Sega's 6-button controllers were marginally better, but it's harder to remember what the buttons do. N64 did the 6-button the best with its C-buttons, but even with that controller the C-Buttons were always a wildcard. Z button was great though, we need to bring that bad boy.

I think the Steam controller touchpad things are interesting though - let them cook (or in this case, steam).

Also - triggers are super unnecessary and just make playing stuff like Dark's Souls more annoying. Let the racing simulation folks use their wheel peripherals and give us a clicky L2 and R2 buttons again! PS3 controller had the right idea!

I don’t have any insight on the pros or cons of post-DualShock controller design (other than how silly I think it is when games try to use every single control on a new handheld), but thinking about it reminds me of all the breathless commentary circa 200 about how in ten years we would have controllers with 30 buttons and 12 analogue sticks. The Big Games Industry doesn’t have much restraint but somehow with controllers they’ve managed to be pretty darn restrained!

Nintendo has been trying to prove that traditional controllers have been dooming us for decades


@“wickedcestus”#p147967 namely, touch and motion controls.

This more than anything else is the biggest innovation in gaming peripherals in the last 20 years imho. Due to the fact that we're all *gamerz* we kind of overlook the mobile gaming market a lot of the time. Bottom line is video games on a phone are still video games.
You touched on it, but when mobile games try to emulate a gamepad, they usually suck, but games that transition nicely to, or were built from the ground up for touch screens can be really solid and viable gaming experiences.


@“wickedcestus”#p147967 but I wonder how much the late-2000s alternative control scheme fad (Guitar Hero, Skateboard controller, Wii, Kinect, Move, etc) had an effect on this phenomenon

The only thing that I can think that is still sort of doing this is the playdate, and from what I've gathered, a lot of people see the reel as a gimmick. Which I guess is a thing about "alternative" or new controller ideas. They're usually seen as gimmicks, like the motion control incorporated in modern controllers or the touch pads on PS stuff.


@“Tradegood”#p147969 I think 6-button controllers stink,

On the face of the pad? Yeah, unless you do the dreaded claw grip, welcoming all the glory and carpal tunnel.


@“Karasu”#p147971 we would have controllers with 30 buttons and 12 analogue sticks.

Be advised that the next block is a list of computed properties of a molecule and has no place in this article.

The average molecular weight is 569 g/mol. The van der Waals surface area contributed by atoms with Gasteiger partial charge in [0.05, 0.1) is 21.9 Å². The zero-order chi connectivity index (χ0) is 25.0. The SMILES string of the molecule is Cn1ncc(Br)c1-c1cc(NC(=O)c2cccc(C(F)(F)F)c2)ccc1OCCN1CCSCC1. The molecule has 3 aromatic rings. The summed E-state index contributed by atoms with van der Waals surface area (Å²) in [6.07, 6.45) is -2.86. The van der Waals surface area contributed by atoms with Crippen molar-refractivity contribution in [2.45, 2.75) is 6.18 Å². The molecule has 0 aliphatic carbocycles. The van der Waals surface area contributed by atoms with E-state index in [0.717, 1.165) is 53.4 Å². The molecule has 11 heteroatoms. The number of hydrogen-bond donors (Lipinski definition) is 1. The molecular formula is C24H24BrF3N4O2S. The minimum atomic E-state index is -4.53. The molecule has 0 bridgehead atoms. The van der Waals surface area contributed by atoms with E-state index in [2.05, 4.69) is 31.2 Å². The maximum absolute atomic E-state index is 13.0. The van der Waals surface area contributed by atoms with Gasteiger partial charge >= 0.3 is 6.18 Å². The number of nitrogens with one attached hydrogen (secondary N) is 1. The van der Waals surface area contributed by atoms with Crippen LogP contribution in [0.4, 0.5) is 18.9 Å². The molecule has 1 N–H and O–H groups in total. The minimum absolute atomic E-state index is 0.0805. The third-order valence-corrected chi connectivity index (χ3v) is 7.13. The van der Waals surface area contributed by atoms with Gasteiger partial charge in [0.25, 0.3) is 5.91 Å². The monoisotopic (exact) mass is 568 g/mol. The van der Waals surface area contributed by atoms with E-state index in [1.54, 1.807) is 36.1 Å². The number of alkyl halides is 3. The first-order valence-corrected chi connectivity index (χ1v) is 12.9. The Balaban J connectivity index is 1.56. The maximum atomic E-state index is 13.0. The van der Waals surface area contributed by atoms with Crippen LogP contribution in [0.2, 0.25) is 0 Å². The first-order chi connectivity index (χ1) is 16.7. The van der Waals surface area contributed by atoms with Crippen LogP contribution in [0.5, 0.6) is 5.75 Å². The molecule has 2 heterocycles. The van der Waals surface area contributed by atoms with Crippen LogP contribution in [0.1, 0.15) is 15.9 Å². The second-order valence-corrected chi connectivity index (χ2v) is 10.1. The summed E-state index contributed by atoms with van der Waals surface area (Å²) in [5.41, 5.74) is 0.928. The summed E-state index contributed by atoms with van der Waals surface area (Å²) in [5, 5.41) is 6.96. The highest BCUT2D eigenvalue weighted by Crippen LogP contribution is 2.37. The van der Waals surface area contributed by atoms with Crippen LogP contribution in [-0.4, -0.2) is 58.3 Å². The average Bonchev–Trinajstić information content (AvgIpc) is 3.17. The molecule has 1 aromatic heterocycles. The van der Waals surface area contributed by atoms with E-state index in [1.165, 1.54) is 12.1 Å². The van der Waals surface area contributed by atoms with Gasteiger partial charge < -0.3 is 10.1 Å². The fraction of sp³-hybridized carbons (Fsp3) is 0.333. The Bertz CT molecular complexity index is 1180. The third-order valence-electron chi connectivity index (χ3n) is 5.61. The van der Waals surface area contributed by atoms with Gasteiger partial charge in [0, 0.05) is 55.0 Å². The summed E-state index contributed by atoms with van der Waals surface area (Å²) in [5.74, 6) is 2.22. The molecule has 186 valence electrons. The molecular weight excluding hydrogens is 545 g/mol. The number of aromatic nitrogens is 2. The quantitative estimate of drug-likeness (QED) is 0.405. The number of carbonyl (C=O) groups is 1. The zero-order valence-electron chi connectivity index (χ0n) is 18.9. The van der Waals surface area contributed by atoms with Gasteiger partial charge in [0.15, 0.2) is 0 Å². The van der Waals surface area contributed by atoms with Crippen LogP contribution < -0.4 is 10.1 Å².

Just use a mouse and keyboard at that point. Or build a dope ass flight sim rig.


@“KingTubb”#p147975 Just use a mouse and keyboard at that point. Or build a dope ass flight sim rig

I mean I was mostly pointing out the non-games-enthusiast tendency at the time to act like ‘games are way too complicated now’ because there are more than two buttons, not any real need for that many controls, but fair.

@“Karasu”#p147979 I guess this begs the question “Are games too complicated now?” If you‘re not familiar with the layout and ideal way to hold and handle a controller, you might be scared off from even a pretty straight forward and streamlined experience. For example, my partner does not play video games; Trying to get her to play something like Mario party can be difficult. She looks at the directions for the mini game, looks at the controller, tries to remember which buttons are where, then has to recall all that when the game starts. But, I’ve played arcade games with her and she usually has no issue jumping right in and understanding how to control her character.


@“Mnemogenic”#p147959 dualshock 2 did not have analog triggers

i think they were analog in the sense they were pressure-sensitive? pretty sure MGS2&3 use this in cool ways

@“rootfifthoctave”#p147988 Oh maybe, I can't recall. It did have pressure-sensitive face buttons which MGS 2 and 3 definitely used.



Metroid Prime Hunters on the DS (and a lot of DS games in general) proved how perfect touch screens were - basically creating a natural kb+m feel on a handheld, and then the WiiU bungled it, and with the Switch they didn‘t even seem to try (unless I’m horribly mistaken) to use it - the stylus to me is still superior to the finger, and the two screens allow you to (like with traditional controllers) do actions/move without having to look down, which is crucial for anything worthwhile you wanna do gameplay wise. Even the action games on the DS with stylus controls were pretty fun (thinking the Zeldas or Ninja Gaiden), which is what made Wonderful 101 (on the WiiU) even more sad, since it felt so imprecise (maybe a developer skill issue?) - on the DS it would've been a better controllable game.

Hold on, where’s the scroll wheel at? Has it ever been on a controller? What if L1 and R1 were scroll wheels? Clickable!

@“MDS-02”#p148020 I want a giant wheel controller with a lot of smaller wheels. It's called the “wheel of wheels” and every wheel is also a paddle.

@“MDS-02”#p148020 this is what I’m talking about! Admittedly, the touch pad thingy on the steam controller sorta had an odd clicky tactile feedback when you used it.

Man, that controller is neat, but nothing has ever been made with it in mind and it’s clunky as hell